They can often be seen chatting with customers or co-workers behind glass windows as they work on others’ nails. Many of these manicurists and pedicurists are Asian, so I was surprised by the recent report that Illinois might begin offering these licensing exams in Asian languages — these exams aren’t already offered in other languages besides English?
In some cases, these exams are. For example, cosmetologists, upon request, can complete their licensing exams in Spanish, which, to some extent, seems sensible. Spanish is currently the second most widely used language both in Illinois and throughout the country. More than 1 in 10 (13%) in Illinois and across the country, according to the U.S. Census Bureau, use Spanish although the number increases to almost 2 in 10 (17%) in the metro Chicago area.
At the same time, this approach seems somewhat arbitrary because more people use languages other than Spanish and English. When considering all other languages including Spanish, the number increases to more than 2 in 10 in Illinois (22.6%) and across the country (21%), and it increases to almost 3 in 10 (29%) in the metro Chicago area.
A significant number of our neighbors and fellow residents, in other words, use Spanish and other languages everyday, yet many are unable to use these languages, including Spanish in some cases, in their efforts to obtain these and other licenses that can lead to employment, which can have substantial individual and social costs.
These costs can be seen in the situations facing multilingual manicurists and pedicurists. Illinois, according to the Bureau of Labor Statistics, has the fifth highest employment level of and hourly and annual pay for these technicians, who earn an hourly mean wage of $12.84 for an annual mean wage of $26,720 with slightly higher wages in the metro Chicago area ($13.65 / hour and $28,400 / year).
In these and other ways, Illinois has had an uneasy relationship with, and sends mixed messages about, who we are and who we want to be. Although the United States has no official language, Illinois in 1923 passed one of the first language laws in the country when it designated American as its official language. While legislators, in 1969, changed it from the nationally and even internationally popular American to English, the message is nonetheless clear.
These issues, as political scientist Ronald Schmidt (2000) suggests, often arise in debates about civic and political rights, educational policies for language minority students, and English as the only official language. As such, these debates are complicated arguments about larger social issues, including the distribution of social goods, as well as social relations among individuals and groups.
Some believe that the status of English is threatened by those who use languages other than English in public places and that English Only policies are necessary for individual opportunities and social unity. Others maintain that the dominance of English is the result of unequal relations among language uses in a multilingual country and that multilingual policies are the only way to ameliorate these existing inequalities.
In part, the problem, as Schmidt explains, is that both perspectives cite data: the use of English is highly correlated with income, wealth, and occupational standing, and yet a second language is not correlated with lower income as long as it co-exists with English proficiency.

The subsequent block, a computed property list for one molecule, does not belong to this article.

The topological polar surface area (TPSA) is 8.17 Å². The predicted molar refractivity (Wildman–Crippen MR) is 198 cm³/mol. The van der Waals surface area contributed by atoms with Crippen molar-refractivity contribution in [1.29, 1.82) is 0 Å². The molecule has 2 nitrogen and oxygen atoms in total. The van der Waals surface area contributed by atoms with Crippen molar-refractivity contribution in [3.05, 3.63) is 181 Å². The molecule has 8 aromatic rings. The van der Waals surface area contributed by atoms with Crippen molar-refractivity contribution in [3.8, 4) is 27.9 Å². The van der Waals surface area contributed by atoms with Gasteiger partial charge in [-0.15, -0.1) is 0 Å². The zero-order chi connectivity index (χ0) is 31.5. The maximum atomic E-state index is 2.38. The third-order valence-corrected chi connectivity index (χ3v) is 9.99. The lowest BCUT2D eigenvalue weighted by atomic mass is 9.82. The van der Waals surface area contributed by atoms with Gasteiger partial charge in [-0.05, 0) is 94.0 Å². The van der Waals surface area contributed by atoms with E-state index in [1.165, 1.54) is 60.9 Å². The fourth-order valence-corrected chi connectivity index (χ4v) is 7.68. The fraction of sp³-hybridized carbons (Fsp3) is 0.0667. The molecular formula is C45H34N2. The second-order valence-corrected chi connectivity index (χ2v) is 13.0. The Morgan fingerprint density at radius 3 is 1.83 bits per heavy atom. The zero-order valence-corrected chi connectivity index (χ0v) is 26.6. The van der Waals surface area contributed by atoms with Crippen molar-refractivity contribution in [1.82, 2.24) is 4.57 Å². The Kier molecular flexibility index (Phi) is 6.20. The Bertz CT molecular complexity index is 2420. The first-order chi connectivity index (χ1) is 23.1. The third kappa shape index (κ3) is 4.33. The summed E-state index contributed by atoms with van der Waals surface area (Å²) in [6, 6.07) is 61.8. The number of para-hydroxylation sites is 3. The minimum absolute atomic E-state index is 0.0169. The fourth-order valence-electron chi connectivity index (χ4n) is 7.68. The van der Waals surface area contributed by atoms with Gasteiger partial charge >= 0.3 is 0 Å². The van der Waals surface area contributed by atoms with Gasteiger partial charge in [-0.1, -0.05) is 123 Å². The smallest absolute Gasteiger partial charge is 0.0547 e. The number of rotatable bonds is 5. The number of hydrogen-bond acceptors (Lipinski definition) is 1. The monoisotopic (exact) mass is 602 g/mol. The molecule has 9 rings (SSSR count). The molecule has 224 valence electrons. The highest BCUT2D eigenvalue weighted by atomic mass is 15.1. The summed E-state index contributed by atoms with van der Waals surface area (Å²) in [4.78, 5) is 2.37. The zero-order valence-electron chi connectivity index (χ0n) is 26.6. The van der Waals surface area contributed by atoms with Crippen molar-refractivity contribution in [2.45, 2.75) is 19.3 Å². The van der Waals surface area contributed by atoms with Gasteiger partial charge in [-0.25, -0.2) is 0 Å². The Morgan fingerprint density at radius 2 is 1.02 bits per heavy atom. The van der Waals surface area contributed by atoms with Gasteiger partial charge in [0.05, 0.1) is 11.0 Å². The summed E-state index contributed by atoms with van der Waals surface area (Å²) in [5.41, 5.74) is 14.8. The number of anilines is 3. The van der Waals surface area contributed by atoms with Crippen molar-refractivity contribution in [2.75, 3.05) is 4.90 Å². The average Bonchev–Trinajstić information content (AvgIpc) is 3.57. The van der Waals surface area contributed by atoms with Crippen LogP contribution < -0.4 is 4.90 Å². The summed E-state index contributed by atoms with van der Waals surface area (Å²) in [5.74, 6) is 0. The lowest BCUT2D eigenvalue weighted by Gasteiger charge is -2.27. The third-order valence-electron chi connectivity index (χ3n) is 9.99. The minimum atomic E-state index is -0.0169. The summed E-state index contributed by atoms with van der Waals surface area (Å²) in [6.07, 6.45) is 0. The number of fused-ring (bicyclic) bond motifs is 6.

At the same time, both perspectives are limited. The assimilationist perspective of English Only misunderstands the current status of English in the United States, as immigrants since the 1960s have demonstrated the same tendency toward English monolingualism by the third generation as those since World War II. Moreover, it is based upon an incomplete and romanticized history of the United States as only a land of opportunity in ways that ignore its history of conquest and imperialism.
The pluralist perspective, while preferable, often overlooks the cultural dilemmas created by the acquisition of English, which can allow individuals to overcome a subordinate status but usually overshadows other cultural and linguistic options. Also, it is often based upon a liberal individualism that ignores the instability of multicultural communities and the challenges of cultural differences, which are rarely, if ever, choices among equally acceptable alternatives.
While both perspectives, Schmidt explains, share concerns about social identities, they disagree about the relative importance of socialization and minority rights. In fact, the United States is one of the most multilingual countries in the world, and despite the perceived threat of Spanish today, German was the most dominant non-English language until the 1950s even as English has long been the language of power throughout the country.
As a result, Illinois should formulate policies that encourage social integration and value cultural differences, particularly in situations, such as employment and education, that have a significant impact upon individuals and communities. Such policies, whether for license exams or in other areas, could reflect and respond to social reality rather than attempt to control and create it.
In some ways, it already has. For example, those who want to complete driving exams in Spanish can do so, and the Secretary of State, at his or her discretion, can offer these exams in other languages. At the same time, it needs to extend these efforts to create a consistent approach and to encourage other languages, which not only supports integration and values difference but also can bring other benefits.
Schmidt, Ronald. 2000. Language Policy and Identity Politics in the United States. Philadelphia: Temple University Press.